Britain `is turning out too many graduates'

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The Independent Online
GRADUATES IN Britain may not yet be sweeping the streets, but one in five goes into a low-level job that does not require a degree, says a wide-ranging study published today.

And the supply of graduates will soon outstrip the demand, argues the paper from the Institute for Employment Studies.

More than 400,000 students graduated last year, more than double the number a decade ago, but the number of jobs offered by blue-chip companies has barely risen for 20 years.

While maths, science and engineering graduates are likely to move quickly into managerial or professional jobs, fewer than half of those with degrees in subjects such as social science, English or modern languages easily find graduate jobs.

The report says: "It is apparent that as the graduate labour market has grown and broadened, a substantial number of graduates are in jobs not requiring degree qualifications or are doing work similar to non-graduates."

Many new graduates went into jobs paying salaries between pounds 10,000 and pounds 15,000 - well below the sums offered by the main graduate recruiters.

Employers have been recruiting graduates to do a wider range of jobs because there are more of them, says the report. In some cases, graduates have replaced non-graduates in jobs that have become increasingly demanding. In others, employers have been more interested in personal qualities than qualifications.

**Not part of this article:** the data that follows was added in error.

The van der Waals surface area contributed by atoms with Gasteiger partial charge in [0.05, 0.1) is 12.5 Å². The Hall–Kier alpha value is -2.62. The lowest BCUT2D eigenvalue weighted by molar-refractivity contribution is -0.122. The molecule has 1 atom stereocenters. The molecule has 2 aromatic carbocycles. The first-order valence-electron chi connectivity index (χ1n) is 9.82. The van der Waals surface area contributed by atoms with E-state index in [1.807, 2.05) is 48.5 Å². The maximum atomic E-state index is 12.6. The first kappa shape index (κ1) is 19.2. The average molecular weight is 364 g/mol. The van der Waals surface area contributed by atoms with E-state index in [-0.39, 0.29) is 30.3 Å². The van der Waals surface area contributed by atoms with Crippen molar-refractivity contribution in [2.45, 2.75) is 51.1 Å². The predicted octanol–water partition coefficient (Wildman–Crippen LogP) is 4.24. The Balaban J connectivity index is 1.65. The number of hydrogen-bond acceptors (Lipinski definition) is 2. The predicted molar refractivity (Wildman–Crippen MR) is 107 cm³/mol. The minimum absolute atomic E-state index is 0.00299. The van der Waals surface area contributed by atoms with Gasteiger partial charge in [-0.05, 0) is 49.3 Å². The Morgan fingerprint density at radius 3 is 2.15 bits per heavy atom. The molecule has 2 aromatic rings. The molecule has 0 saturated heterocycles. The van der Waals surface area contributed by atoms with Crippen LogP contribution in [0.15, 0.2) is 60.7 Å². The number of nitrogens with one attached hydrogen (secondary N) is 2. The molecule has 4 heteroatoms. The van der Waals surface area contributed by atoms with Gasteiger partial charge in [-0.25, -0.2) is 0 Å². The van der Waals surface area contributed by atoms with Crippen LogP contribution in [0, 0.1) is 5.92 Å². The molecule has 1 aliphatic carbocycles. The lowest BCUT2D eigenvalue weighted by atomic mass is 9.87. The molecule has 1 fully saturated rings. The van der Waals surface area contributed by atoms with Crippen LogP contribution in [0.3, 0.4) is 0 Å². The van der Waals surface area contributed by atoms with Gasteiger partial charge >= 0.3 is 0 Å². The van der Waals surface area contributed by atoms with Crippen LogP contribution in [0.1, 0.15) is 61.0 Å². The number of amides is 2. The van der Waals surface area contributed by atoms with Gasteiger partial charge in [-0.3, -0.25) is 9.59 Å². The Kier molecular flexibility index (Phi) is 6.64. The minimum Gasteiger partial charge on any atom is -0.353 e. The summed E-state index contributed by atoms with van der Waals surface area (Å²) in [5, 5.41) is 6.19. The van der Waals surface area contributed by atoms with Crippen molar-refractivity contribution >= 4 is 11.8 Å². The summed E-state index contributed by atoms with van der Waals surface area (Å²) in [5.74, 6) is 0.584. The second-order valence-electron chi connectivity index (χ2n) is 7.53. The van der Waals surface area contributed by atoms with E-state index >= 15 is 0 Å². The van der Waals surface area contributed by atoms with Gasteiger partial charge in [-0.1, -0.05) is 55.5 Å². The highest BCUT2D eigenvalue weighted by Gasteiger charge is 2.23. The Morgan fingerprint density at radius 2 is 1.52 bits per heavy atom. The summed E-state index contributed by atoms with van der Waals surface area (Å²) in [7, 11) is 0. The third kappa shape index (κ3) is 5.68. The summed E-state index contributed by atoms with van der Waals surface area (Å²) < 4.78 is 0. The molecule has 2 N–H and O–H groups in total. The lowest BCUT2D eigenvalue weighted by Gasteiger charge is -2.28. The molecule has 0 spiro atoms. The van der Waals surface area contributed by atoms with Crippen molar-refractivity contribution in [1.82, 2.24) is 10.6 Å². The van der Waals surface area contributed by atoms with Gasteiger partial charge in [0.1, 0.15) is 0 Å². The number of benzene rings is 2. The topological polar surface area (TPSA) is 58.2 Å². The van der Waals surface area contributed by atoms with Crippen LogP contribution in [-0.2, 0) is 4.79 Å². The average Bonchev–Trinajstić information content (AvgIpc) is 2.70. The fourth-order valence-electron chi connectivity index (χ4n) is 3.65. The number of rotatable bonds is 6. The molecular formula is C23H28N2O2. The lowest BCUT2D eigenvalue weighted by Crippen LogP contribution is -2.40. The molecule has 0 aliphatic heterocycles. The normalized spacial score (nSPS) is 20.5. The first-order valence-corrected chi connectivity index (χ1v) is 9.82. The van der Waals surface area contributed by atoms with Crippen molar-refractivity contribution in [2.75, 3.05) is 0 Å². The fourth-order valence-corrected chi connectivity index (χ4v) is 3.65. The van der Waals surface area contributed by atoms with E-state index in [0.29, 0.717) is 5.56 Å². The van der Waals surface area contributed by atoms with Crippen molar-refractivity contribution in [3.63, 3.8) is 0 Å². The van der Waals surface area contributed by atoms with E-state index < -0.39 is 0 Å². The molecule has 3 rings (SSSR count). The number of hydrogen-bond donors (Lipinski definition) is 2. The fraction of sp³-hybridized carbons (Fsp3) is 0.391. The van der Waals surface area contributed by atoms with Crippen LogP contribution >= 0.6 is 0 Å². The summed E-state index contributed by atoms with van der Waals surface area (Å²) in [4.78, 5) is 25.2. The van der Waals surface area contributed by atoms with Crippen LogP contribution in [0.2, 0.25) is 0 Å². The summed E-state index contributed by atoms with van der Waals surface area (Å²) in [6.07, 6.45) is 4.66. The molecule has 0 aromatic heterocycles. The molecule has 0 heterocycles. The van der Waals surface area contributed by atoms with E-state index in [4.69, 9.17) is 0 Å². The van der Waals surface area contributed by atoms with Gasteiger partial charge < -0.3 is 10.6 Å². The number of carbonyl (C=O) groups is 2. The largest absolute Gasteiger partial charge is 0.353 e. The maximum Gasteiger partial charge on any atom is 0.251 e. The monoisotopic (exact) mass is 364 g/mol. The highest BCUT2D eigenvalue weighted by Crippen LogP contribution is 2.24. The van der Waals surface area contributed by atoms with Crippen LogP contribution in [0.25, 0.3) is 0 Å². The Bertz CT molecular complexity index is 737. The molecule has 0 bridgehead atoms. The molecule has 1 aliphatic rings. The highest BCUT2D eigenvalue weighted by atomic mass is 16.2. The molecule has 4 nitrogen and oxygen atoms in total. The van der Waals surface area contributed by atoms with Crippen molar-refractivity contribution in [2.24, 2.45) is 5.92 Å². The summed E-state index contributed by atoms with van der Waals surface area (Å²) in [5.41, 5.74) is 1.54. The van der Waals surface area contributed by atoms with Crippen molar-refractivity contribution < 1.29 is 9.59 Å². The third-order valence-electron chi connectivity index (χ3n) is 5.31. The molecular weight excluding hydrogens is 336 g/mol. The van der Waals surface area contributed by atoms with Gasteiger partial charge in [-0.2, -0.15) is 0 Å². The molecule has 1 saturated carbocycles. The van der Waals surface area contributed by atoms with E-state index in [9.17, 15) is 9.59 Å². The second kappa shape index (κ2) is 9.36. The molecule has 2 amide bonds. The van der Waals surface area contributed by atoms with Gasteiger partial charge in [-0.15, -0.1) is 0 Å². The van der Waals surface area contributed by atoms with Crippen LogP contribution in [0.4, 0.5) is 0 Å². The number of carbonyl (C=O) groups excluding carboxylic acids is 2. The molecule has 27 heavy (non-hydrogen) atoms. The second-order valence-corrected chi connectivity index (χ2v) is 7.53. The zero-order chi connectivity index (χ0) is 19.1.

Most graduates tend to end up in managerial or professional jobs but the proportion of younger graduates securing top jobs has fallen sharply, down from 72 per cent in 1992 to 56 per cent last year.

One in three new graduates last year went into temporary jobs. However, in the long-term, graduates still earn more and are less likely to be unemployed than non-graduates. Typical earnings for those who graduated three years ago were pounds 16,000 to 17,000, the same as those of new graduate recruits to the largest blue chip companies.

A higher proportion of school leavers in this country - 43 per cent - will go to university at some time during their lives, higher than in any other Western country apart from the United States and Canada. In Switzerland, the figure is 15 per cent. Although the number of high-level jobs in Britain is growing, the supply of high-level jobs for new graduates is expected to exceed the supply.